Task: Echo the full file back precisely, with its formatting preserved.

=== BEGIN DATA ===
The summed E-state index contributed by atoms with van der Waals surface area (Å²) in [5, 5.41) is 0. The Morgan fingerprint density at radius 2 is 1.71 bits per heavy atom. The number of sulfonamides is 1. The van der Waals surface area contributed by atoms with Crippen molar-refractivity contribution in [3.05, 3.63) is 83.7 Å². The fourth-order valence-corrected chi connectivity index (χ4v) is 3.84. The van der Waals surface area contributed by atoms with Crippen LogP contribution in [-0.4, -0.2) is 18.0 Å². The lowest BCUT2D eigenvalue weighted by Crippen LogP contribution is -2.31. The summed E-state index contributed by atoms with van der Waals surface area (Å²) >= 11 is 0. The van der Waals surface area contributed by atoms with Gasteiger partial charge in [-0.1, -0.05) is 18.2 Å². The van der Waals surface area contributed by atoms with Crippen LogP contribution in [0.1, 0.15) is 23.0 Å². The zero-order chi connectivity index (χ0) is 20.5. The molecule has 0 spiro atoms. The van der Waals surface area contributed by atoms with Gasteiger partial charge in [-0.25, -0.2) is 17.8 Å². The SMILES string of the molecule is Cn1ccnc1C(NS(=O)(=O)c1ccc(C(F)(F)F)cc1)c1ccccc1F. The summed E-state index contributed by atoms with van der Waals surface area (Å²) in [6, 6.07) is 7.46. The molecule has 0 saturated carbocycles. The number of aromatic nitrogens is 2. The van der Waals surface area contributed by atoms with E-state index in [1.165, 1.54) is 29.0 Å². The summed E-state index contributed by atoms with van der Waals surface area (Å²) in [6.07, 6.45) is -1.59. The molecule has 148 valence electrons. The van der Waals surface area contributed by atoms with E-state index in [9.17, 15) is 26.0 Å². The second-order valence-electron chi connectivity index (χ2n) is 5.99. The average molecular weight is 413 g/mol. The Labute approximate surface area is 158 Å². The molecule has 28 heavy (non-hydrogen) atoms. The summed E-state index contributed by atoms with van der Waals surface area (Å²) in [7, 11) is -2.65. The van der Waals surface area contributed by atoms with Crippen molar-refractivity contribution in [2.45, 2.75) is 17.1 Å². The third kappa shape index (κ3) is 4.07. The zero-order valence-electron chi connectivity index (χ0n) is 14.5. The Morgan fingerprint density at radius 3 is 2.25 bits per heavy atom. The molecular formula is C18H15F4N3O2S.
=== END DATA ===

The summed E-state index contributed by atoms with van der Waals surface area (Å²) in [5, 5.41) is 0. The Morgan fingerprint density at radius 2 is 1.71 bits per heavy atom. The number of sulfonamides is 1. The van der Waals surface area contributed by atoms with Crippen molar-refractivity contribution in [3.05, 3.63) is 83.7 Å². The fourth-order valence-corrected chi connectivity index (χ4v) is 3.84. The van der Waals surface area contributed by atoms with Crippen LogP contribution in [-0.4, -0.2) is 18.0 Å². The lowest BCUT2D eigenvalue weighted by Crippen LogP contribution is -2.31. The summed E-state index contributed by atoms with van der Waals surface area (Å²) >= 11 is 0. The van der Waals surface area contributed by atoms with Gasteiger partial charge in [-0.1, -0.05) is 18.2 Å². The van der Waals surface area contributed by atoms with Crippen LogP contribution in [0.1, 0.15) is 23.0 Å². The zero-order chi connectivity index (χ0) is 20.5. The molecule has 0 spiro atoms. The van der Waals surface area contributed by atoms with Gasteiger partial charge in [-0.25, -0.2) is 17.8 Å². The SMILES string of the molecule is Cn1ccnc1C(NS(=O)(=O)c1ccc(C(F)(F)F)cc1)c1ccccc1F. The summed E-state index contributed by atoms with van der Waals surface area (Å²) in [6, 6.07) is 7.46. The molecule has 0 saturated carbocycles. The number of aromatic nitrogens is 2. The van der Waals surface area contributed by atoms with E-state index in [1.165, 1.54) is 29.0 Å². The summed E-state index contributed by atoms with van der Waals surface area (Å²) in [6.07, 6.45) is -1.59. The molecule has 148 valence electrons. The van der Waals surface area contributed by atoms with E-state index in [9.17, 15) is 26.0 Å². The second-order valence-electron chi connectivity index (χ2n) is 5.99. The average molecular weight is 413 g/mol. The Labute approximate surface area is 158 Å². The molecule has 28 heavy (non-hydrogen) atoms. The summed E-state index contributed by atoms with van der Waals surface area (Å²) in [7, 11) is -2.65. The van der Waals surface area contributed by atoms with Crippen molar-refractivity contribution in [2.45, 2.75) is 17.1 Å². The third kappa shape index (κ3) is 4.07. The zero-order valence-electron chi connectivity index (χ0n) is 14.5. The Morgan fingerprint density at radius 3 is 2.25 bits per heavy atom. The molecular formula is C18H15F4N3O2S.